CSPI included in its list Chili's Big Mouth Bites -- four burgers that each pack a little less than 400 calories. Eat them together, and you will ingest 1,580 calories and 28 grams of saturated fat. By comparison, for a 2,000-calorie diet, the USDA recommends that an individual eat no more than 20 grams of saturated fat per day.
The burgers also pack 2,930 milligrams of sodium.
If you really need your mini-burger fix, Ayoob said the philosophy of divide and conquer still applies.
"If you want to eat sliders for real, cut this 'appetizer' in half -- that's about 800 calories," Ayoob said. "And tell them you don't want fries with that. You want a side salad instead."
If you do opt for the fries, fried onion strings, and jalapeño ranch dipping sauce, be prepared to ratchet up to 2,350 calories, plus 38 grams of saturated fat and 3,940 mg of sodium.
You can also expect to ingest 69 grams of saturated fat if you eat the whole thing yourself.
"OK, anything fried is a red flag; proceed with caution," Ayoob said.
The fact that the Fried Macaroni and Cheese is more likely to be enjoyed as an appetizer than as an entrée is potentially even more problematic, nutrition experts say.
"Even if you eat half this and take the rest home for tomorrow's dinner, you're still overdoing the sat fat," Ayoob said. "This is a once-a-year experience."
"A big pot of melted cheese just can't be a healthy option," she noted.
But with its extra ingredients, the nutritional impact of the Ultimate Fondue may surpass its cheesy counterparts. Expect this offering to set you back 1,490 calories, 40 grams of saturated fat and 3,580 mg of sodium.
And because it is difficult to transport what remains of this dish in a doggie bag, some diners may be influenced by the knowledge that what is in front of them is either going to get eaten or thrown away.
"This one's hard to take home, so unless a couple of people are going to split this for an entree, I'd advise skipping it," Ayoob said. Alternatively, you can still choose to eat half, and send the rest back, but that's wasteful and it's still about 750 calories."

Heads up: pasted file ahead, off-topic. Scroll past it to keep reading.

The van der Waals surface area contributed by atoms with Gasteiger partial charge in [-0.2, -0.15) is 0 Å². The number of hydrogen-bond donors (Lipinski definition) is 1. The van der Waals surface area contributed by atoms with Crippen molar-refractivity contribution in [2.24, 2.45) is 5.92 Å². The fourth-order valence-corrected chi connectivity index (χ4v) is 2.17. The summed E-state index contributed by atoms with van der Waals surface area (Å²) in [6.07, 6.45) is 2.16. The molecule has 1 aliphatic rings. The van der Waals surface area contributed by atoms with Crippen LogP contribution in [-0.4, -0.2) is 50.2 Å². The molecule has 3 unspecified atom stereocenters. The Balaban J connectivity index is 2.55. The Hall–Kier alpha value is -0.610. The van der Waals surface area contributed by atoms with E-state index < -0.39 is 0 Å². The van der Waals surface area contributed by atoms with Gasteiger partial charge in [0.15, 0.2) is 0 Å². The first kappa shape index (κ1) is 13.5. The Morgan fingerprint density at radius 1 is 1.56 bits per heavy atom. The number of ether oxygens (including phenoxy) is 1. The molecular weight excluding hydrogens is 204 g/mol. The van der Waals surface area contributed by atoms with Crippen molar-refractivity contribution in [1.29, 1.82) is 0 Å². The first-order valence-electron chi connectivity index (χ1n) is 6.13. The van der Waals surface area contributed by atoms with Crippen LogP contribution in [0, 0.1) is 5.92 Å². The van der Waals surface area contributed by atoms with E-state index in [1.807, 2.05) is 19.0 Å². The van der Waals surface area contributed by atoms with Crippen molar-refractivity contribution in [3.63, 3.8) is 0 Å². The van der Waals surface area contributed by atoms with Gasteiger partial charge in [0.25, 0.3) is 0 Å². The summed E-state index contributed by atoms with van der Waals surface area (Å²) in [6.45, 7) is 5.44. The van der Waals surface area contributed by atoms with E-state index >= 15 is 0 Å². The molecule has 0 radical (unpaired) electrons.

Gotta slake your cheese cravings? Ayoob suggests trying a healthier version at home instead.
"If you're a real cheese lover, you could have a better meal at home with a quarter of a pound of Brie, some whole grain crackers and fresh fruit -- and come in under 750 calories," he said. "And you won't have to leave a tip."
If you really can't avoid ordering those ribs, Ayoob said, the best option may be to treat this add-on as a meal in and of itself.
"This is actually a nice-sized entrée," he said. "Pair it with an ear of corn and a salad and you're doing OK. Just watch the salad dressing."
But even this approach may not solve the sodium equation, as diners will get nearly all of their recommended maximum sodium intake from the ribs alone.
The dessert delivers 2,800 calories and 72 grams of saturated fat.
"Nobody thinks something called a Mega-Sized Deep Dish Sundae is a health food," Wootan said. "But as a nutrition professional, I was pretty shocked to see that it has 2,800 calories."
Ayoob said that whichever way the cookie crumbles, even sharing this dessert might not blunt its impact on your diet.
"This is just ridiculous for one person. It's ridiculous for four people -- still 700 calories for dessert alone," he said.
His advice? Limit yourself to a single bite -- and let your friends take the calorie bullet.
"You'll still have participated, and you'll actually be able to move on because your rear-end won't be as big as that of people who scarfed the dessert," he said.
"Here's a hint: while the rest have their mega-dessert, order a cappuccino with full-fat milk and add sugar if you like," Ayoob added. "It'll only add up to about 150 calories and it'll feel like total indulgence, but with calcium."
"This is comfort food because it adds extra padding," Ayoob said.
Most likely among the prime culprits of the calorie load of this dish is the gravy, Ayoob said. His advice if you've just got to have it? "Eat half, save half, but also brush off the gravy so you only get a taste of it. You'll cut the calories at least by half.
"Then you can see if you want to get comfortable with the other half of it for dinner the next day," he added.
"It used to be enough to just have quesadillas on the menu," Wootan said. "Now they're sticking cheeseburgers in the quesadillas."
With fries, the calorie count tops out at 1,820, with 46 grams of saturated fat and 4,410 mg of sodium to boot. Take away the fries, and the calorie count looks slightly more approachable at 1,380. Further dividing this sandwich into two meals could mitigate some of the impact, Ayoob said.
"Just cut it in half and hold the fries on this one," Ayoob said.
But diet food it is not -- and even without the fries, the meal remains among the most sodium-filled on CSPI's list.
The Cheesecake Factory is far from the only restaurant to feature such cheese-on-meat options. But the authors of the CSPI report say this is becoming more common.
Ayoob said that the healthiest option in this case may be to hold the cheese -- and you might want to bring half of that steak home for good measure.
"If the cheese is an 'ingredient,' as with cheese sauces, skip it," Ayoob said. "With cheese sauce, it's a fatty food coating another fatty food, and that's not the best choice."
Joseph Brownstein contributed to this report.